Let $H^{\infty}(\mathbb{D})$ denotes the Banach space of bounded holomorphic functions in the unit disc. Consider the weak* topology on $L^{\infty}(\mathbb{T})$ that it inherits as the dual of $L^{1}(\mathbb{T}).$ Under this topology $H^{\infty}(\mathbb{D})$ is a weak* closed subspace of $L^{\infty}(\mathbb{T}).$ I have the following question:

Does there exist a subspace $M\subseteq H^{\infty}(\mathbb{D})$ which is not weak* closed and contains a nontrivial weak* closed unital subalgebra of $H^{\infty}(\mathbb{D})?$

By nontrivial I mean it contains a nonconstant holomorphic function.

  • 1
    $\begingroup$ The even functions $f(z)=g(z^2)$ look weak $*$ closed, and then just take a suitable $M$ that contains these. $\endgroup$ Nov 12, 2015 at 5:25
  • $\begingroup$ yes, it is weak* closed. But I'm not able to see how to choose $M?$ For example disc algebra $A(\mathbb{D})$ is not weak* closed but it also does not contain the weak* algebra generated by $z^2.$ $\endgroup$
    – vikram
    Nov 12, 2015 at 5:35
  • $\begingroup$ Well, just take an $M\supseteq A$, with $A$ even functions, that is not weak $*$ closed (for example, not norm closed would work). $\endgroup$ Nov 12, 2015 at 5:39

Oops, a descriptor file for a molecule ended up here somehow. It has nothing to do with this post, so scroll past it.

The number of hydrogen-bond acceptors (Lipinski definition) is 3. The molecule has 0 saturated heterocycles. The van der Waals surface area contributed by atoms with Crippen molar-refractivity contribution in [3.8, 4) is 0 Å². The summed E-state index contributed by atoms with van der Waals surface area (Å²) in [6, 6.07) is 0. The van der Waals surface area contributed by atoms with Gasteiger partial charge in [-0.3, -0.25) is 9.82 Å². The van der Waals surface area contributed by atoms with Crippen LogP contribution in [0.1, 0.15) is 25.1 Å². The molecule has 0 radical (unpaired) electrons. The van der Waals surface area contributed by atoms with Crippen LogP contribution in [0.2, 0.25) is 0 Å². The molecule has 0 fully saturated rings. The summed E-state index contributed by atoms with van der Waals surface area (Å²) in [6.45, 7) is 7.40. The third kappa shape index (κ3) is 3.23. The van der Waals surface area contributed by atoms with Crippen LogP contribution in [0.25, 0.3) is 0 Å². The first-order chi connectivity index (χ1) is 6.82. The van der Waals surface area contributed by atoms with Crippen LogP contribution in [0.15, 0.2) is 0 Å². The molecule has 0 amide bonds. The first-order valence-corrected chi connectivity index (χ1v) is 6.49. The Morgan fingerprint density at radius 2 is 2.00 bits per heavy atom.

1 Answer 1


I discussed with some of my friends and found this example. Let $\mathcal{P}$ denotes the set of all polynomials, and let $\mathcal{U}:=\{\varphi(z^2):\varphi\in H^{\infty}(\mathbb{D})\}.$ Set $$M=\mathcal{P}+\mathcal{U}.$$ Note that $M$ contains $\mathcal{U}$ which is weak* closed. Then as the weak* closure of polynomials is dense in $H^{\infty}(\mathbb{D}),$ the weak* closure of $M$ is $H^{\infty}(\mathbb{D}).$ But $M$ is not $H^{\infty}(\mathbb{D}).$ To see that note $\sin{z}\in H^{\infty}(\mathbb{D})$ but $\sin{z}$ can not be written as a sum of a polynomial and an even function in $H^{\infty}(\mathbb{D}).$

  • $\begingroup$ This is essentially the same idea that @ChristianRemling suggested in his comment above $\endgroup$
    – Yemon Choi
    Nov 15, 2015 at 15:09

Your Answer

By clicking “Post Your Answer”, you agree to our terms of service, privacy policy and cookie policy

Not the answer you're looking for? Browse other questions tagged or ask your own question.